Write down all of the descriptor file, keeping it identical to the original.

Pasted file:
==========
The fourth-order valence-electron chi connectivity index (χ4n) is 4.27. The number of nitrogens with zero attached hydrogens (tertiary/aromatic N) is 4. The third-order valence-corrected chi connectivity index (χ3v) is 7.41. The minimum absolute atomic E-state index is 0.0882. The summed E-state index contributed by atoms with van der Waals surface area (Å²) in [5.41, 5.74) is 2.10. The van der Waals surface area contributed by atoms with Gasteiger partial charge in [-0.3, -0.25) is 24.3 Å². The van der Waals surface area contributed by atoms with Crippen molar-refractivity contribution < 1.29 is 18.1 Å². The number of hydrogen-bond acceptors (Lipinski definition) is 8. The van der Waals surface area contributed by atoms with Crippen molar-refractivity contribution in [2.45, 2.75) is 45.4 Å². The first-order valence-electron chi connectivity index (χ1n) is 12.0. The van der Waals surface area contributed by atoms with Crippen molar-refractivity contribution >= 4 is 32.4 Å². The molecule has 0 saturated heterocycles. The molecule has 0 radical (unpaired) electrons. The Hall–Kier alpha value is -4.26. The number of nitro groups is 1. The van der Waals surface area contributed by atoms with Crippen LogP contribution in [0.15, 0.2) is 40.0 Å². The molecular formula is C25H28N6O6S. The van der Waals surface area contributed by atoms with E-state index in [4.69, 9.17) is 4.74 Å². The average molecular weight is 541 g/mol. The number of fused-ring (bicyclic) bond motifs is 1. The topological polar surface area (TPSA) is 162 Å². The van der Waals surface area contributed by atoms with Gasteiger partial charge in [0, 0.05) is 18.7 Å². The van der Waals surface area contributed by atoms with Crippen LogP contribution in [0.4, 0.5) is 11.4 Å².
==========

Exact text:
The fourth-order valence-electron chi connectivity index (χ4n) is 4.27. The number of nitrogens with zero attached hydrogens (tertiary/aromatic N) is 4. The third-order valence-corrected chi connectivity index (χ3v) is 7.41. The minimum absolute atomic E-state index is 0.0882. The summed E-state index contributed by atoms with van der Waals surface area (Å²) in [5.41, 5.74) is 2.10. The van der Waals surface area contributed by atoms with Gasteiger partial charge in [-0.3, -0.25) is 24.3 Å². The van der Waals surface area contributed by atoms with Crippen molar-refractivity contribution < 1.29 is 18.1 Å². The number of hydrogen-bond acceptors (Lipinski definition) is 8. The van der Waals surface area contributed by atoms with Crippen molar-refractivity contribution in [2.45, 2.75) is 45.4 Å². The first-order valence-electron chi connectivity index (χ1n) is 12.0. The van der Waals surface area contributed by atoms with Crippen molar-refractivity contribution >= 4 is 32.4 Å². The molecule has 0 saturated heterocycles. The molecule has 0 radical (unpaired) electrons. The Hall–Kier alpha value is -4.26. The number of nitro groups is 1. The van der Waals surface area contributed by atoms with Crippen LogP contribution in [0.15, 0.2) is 40.0 Å². The molecular formula is C25H28N6O6S. The van der Waals surface area contributed by atoms with E-state index in [4.69, 9.17) is 4.74 Å². The average molecular weight is 541 g/mol. The number of fused-ring (bicyclic) bond motifs is 1. The topological polar surface area (TPSA) is 162 Å². The van der Waals surface area contributed by atoms with Gasteiger partial charge in [0, 0.05) is 18.7 Å². The van der Waals surface area contributed by atoms with Crippen LogP contribution in [0.4, 0.5) is 11.4 Å².